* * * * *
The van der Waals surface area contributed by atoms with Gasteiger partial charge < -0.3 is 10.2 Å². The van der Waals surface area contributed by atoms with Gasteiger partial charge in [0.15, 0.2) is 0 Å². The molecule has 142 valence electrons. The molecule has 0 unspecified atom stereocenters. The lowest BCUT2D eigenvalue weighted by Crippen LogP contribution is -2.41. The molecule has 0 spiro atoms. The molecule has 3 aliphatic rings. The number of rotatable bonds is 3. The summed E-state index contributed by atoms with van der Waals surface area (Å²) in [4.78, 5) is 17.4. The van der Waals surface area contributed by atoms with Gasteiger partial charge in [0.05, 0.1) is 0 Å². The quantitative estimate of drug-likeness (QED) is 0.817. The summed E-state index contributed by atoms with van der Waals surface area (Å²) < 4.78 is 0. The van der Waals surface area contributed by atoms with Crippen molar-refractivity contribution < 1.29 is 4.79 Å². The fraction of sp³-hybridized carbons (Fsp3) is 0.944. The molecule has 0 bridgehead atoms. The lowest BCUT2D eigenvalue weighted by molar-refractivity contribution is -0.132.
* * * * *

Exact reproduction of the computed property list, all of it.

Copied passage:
The van der Waals surface area contributed by atoms with Gasteiger partial charge < -0.3 is 10.2 Å². The van der Waals surface area contributed by atoms with Gasteiger partial charge in [0.15, 0.2) is 0 Å². The molecule has 142 valence electrons. The molecule has 0 unspecified atom stereocenters. The lowest BCUT2D eigenvalue weighted by Crippen LogP contribution is -2.41. The molecule has 0 spiro atoms. The molecule has 3 aliphatic rings. The number of rotatable bonds is 3. The summed E-state index contributed by atoms with van der Waals surface area (Å²) in [4.78, 5) is 17.4. The van der Waals surface area contributed by atoms with Gasteiger partial charge in [0.05, 0.1) is 0 Å². The quantitative estimate of drug-likeness (QED) is 0.817. The summed E-state index contributed by atoms with van der Waals surface area (Å²) < 4.78 is 0. The van der Waals surface area contributed by atoms with Crippen molar-refractivity contribution < 1.29 is 4.79 Å². The fraction of sp³-hybridized carbons (Fsp3) is 0.944. The molecule has 0 bridgehead atoms. The lowest BCUT2D eigenvalue weighted by molar-refractivity contribution is -0.132.